Managing disrupted sleep

My husband sleeps all day, and then he is up walking around all night. What can I do? 

Disrupted sleep or change in sleep pattern is fairly common, however, a regular sleep pattern is essential for your husband, and for you. As with meal times, try to keep a regular sleep routine; the same time to bed at night, and the same time getting up each day.

Try to discourage day-time naps. One hour during the day after lunch is fine, but longer naps may affect night sleep.

By keeping your husband occupied during the day, it may help him sleep better at night. Some suggestions include: helping with housework, walks in a park, social activities, exercise (even simple arm or leg exercise whilst sitting), attending clubs, outings, watching a video, looking at old photographs, and spending time with friends and relatives.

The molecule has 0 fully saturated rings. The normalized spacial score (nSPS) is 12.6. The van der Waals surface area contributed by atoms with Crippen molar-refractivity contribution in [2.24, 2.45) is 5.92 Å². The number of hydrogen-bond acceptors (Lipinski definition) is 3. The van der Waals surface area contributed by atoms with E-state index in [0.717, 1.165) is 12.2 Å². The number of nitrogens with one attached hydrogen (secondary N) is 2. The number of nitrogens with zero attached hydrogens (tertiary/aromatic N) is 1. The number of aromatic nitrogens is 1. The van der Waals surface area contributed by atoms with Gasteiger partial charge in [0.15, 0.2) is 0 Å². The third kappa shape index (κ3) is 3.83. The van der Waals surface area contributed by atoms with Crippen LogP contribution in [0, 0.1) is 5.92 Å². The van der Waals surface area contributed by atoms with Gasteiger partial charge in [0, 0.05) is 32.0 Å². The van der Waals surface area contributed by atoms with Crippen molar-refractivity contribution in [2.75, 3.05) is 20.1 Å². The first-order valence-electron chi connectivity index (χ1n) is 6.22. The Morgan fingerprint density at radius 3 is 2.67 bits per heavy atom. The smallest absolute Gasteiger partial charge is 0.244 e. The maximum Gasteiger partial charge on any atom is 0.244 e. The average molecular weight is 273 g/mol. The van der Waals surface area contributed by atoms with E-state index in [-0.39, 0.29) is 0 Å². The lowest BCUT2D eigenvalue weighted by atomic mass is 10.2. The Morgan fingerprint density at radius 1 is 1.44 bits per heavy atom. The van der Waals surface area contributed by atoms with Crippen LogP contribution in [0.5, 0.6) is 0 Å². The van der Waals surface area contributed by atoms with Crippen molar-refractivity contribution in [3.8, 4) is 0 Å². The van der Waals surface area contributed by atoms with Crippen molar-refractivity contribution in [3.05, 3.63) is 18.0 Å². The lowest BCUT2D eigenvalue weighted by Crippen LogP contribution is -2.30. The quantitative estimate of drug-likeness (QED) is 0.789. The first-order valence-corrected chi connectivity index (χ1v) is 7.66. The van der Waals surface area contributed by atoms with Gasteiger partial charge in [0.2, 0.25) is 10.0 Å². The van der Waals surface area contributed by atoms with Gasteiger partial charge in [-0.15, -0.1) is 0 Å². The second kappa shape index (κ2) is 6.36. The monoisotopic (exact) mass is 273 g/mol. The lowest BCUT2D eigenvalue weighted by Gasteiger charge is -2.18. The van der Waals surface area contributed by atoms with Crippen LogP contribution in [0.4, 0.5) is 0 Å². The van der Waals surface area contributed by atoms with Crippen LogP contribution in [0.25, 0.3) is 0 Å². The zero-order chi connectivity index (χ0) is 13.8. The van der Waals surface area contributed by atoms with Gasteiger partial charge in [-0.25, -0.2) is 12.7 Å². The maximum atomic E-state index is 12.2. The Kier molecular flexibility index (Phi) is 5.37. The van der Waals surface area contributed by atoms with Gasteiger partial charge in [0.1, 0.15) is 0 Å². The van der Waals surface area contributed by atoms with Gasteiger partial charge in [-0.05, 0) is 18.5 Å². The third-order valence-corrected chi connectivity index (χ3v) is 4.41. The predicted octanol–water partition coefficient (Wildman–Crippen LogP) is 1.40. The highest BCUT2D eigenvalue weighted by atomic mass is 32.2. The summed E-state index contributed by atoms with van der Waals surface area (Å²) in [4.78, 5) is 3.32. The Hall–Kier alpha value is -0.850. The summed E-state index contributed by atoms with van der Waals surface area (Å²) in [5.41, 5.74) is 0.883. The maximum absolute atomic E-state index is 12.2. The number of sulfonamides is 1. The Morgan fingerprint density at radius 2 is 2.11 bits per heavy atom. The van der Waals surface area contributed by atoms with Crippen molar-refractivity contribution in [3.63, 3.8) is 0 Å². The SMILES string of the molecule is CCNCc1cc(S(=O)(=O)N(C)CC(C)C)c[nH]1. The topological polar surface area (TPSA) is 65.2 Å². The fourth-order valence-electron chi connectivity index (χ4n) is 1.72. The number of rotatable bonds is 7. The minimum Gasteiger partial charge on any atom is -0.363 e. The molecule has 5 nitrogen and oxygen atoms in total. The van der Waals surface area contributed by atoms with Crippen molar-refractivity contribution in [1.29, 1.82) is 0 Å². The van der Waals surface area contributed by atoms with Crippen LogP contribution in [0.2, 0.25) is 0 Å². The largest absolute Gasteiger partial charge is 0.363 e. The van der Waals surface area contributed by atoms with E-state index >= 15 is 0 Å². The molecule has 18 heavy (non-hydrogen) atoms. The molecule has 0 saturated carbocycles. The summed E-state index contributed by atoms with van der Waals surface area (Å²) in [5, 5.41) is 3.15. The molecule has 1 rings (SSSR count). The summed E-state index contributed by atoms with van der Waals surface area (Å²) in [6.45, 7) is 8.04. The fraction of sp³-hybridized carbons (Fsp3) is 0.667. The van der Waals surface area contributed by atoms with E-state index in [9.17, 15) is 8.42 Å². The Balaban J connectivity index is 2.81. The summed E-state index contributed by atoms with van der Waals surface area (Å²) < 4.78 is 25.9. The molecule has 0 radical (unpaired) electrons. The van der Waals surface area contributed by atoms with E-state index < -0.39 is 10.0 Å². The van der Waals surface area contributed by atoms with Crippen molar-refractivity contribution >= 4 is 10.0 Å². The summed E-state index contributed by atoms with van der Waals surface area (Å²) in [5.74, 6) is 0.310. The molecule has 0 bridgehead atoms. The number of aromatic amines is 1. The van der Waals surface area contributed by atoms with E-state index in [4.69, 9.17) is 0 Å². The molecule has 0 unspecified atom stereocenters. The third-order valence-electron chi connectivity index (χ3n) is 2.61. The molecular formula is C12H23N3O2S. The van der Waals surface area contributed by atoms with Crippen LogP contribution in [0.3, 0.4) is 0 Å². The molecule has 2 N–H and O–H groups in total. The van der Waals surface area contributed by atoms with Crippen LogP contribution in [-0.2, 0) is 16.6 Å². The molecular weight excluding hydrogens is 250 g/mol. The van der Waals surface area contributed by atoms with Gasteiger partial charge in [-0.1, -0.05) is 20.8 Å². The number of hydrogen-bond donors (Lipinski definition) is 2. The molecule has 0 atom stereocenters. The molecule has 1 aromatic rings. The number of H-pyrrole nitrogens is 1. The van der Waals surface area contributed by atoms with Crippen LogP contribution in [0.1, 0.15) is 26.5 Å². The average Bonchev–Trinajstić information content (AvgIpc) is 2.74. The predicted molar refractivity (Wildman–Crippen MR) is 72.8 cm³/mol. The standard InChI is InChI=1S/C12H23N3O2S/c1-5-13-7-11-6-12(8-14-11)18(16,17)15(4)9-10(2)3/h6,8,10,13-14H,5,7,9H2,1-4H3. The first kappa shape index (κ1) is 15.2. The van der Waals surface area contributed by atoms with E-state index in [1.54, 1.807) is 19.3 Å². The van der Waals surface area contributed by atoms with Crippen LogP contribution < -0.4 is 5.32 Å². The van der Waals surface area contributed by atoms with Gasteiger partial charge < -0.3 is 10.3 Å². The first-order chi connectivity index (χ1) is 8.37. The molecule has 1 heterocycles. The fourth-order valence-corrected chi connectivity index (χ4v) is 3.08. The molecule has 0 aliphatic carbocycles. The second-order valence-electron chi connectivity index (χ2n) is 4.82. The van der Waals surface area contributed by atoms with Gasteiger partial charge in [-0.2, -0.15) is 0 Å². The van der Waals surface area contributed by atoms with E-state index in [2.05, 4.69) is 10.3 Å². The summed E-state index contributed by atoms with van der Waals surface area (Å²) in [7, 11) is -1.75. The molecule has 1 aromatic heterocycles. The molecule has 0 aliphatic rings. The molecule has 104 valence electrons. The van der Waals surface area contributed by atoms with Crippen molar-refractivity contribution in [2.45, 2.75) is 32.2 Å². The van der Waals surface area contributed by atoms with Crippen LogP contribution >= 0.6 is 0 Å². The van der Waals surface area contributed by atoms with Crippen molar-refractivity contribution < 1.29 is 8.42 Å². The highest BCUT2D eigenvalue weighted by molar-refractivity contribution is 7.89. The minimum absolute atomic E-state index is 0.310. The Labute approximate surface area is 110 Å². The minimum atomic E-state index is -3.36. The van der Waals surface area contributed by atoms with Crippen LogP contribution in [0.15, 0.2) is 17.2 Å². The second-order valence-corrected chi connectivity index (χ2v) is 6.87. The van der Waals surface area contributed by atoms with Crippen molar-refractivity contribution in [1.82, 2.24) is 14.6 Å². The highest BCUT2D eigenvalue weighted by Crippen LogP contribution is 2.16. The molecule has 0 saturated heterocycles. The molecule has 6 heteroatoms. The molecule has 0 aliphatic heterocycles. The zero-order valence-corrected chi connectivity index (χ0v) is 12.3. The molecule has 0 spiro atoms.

Spending time in natural sunlight, especially in the morning, helps to balance our sleep pattern (our body-clock). And as bedtime approaches, dim the house lights, keep the surroundings calm, and avoid giving caffeine (coffee, tea, certain fizzy drinks) after 2pm in the afternoon.

If your husband is walking around at night, be aware of hazards and safety, e.g. trip hazards, trying to use the cooker or kettle, leaving the house and walking outside. Use nightlights to help with finding the toilet, but aim to keep bedrooms dark, and the room temperature on the cool side.

Someone diagnosed with dementia can become increasingly restless, confused, agitated, or distressed, particularly as the sun is setting and it becomes dark outside. This is known as ‘sundowning’. It can happen at different times of the day too, and is distressing for the person as usually they are trying to get home, to pick the children up or some other task, and getting frustrated when they can’t do so.

Discuss with the GP if you notice your husband has breathing difficulty or stops breathing for short periods during sleep (this is called ‘sleep apnoea’, and it can disturb the quality of sleep they have).

It is very important that you get enough sleep yourself. Please discuss concerns with the GP so that you can both work towards getting quality sleep.